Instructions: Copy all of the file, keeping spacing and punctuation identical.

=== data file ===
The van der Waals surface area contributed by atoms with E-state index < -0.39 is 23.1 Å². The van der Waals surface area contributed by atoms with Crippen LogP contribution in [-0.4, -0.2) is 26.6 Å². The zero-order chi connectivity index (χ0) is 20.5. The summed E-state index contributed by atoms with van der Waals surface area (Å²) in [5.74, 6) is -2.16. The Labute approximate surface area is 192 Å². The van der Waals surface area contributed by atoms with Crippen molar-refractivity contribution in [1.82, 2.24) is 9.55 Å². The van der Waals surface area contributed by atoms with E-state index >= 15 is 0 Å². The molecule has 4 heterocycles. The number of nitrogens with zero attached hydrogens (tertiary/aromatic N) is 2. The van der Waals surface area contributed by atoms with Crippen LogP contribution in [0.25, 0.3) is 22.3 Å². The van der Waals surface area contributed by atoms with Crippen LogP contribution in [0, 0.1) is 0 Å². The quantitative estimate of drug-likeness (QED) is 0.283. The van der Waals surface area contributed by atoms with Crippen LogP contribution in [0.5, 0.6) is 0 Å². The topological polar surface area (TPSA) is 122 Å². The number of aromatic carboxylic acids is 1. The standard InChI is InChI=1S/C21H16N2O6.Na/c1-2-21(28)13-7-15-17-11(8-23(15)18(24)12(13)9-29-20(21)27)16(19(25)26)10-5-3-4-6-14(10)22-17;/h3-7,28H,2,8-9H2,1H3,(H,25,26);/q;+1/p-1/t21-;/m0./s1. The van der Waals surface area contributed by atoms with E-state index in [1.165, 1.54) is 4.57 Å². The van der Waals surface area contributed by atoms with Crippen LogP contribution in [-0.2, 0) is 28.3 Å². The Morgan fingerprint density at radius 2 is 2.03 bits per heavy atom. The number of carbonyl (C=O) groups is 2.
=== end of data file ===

The van der Waals surface area contributed by atoms with E-state index < -0.39 is 23.1 Å². The van der Waals surface area contributed by atoms with Crippen LogP contribution in [-0.4, -0.2) is 26.6 Å². The zero-order chi connectivity index (χ0) is 20.5. The summed E-state index contributed by atoms with van der Waals surface area (Å²) in [5.74, 6) is -2.16. The Labute approximate surface area is 192 Å². The van der Waals surface area contributed by atoms with Crippen molar-refractivity contribution in [1.82, 2.24) is 9.55 Å². The van der Waals surface area contributed by atoms with E-state index >= 15 is 0 Å². The molecule has 4 heterocycles. The number of nitrogens with zero attached hydrogens (tertiary/aromatic N) is 2. The van der Waals surface area contributed by atoms with Crippen LogP contribution in [0.25, 0.3) is 22.3 Å². The van der Waals surface area contributed by atoms with Crippen LogP contribution in [0, 0.1) is 0 Å². The quantitative estimate of drug-likeness (QED) is 0.283. The van der Waals surface area contributed by atoms with Crippen LogP contribution in [0.5, 0.6) is 0 Å². The topological polar surface area (TPSA) is 122 Å². The number of aromatic carboxylic acids is 1. The standard InChI is InChI=1S/C21H16N2O6.Na/c1-2-21(28)13-7-15-17-11(8-23(15)18(24)12(13)9-29-20(21)27)16(19(25)26)10-5-3-4-6-14(10)22-17;/h3-7,28H,2,8-9H2,1H3,(H,25,26);/q;+1/p-1/t21-;/m0./s1. The van der Waals surface area contributed by atoms with E-state index in [1.165, 1.54) is 4.57 Å². The van der Waals surface area contributed by atoms with Crippen LogP contribution in [-0.2, 0) is 28.3 Å². The Morgan fingerprint density at radius 2 is 2.03 bits per heavy atom. The number of carbonyl (C=O) groups is 2.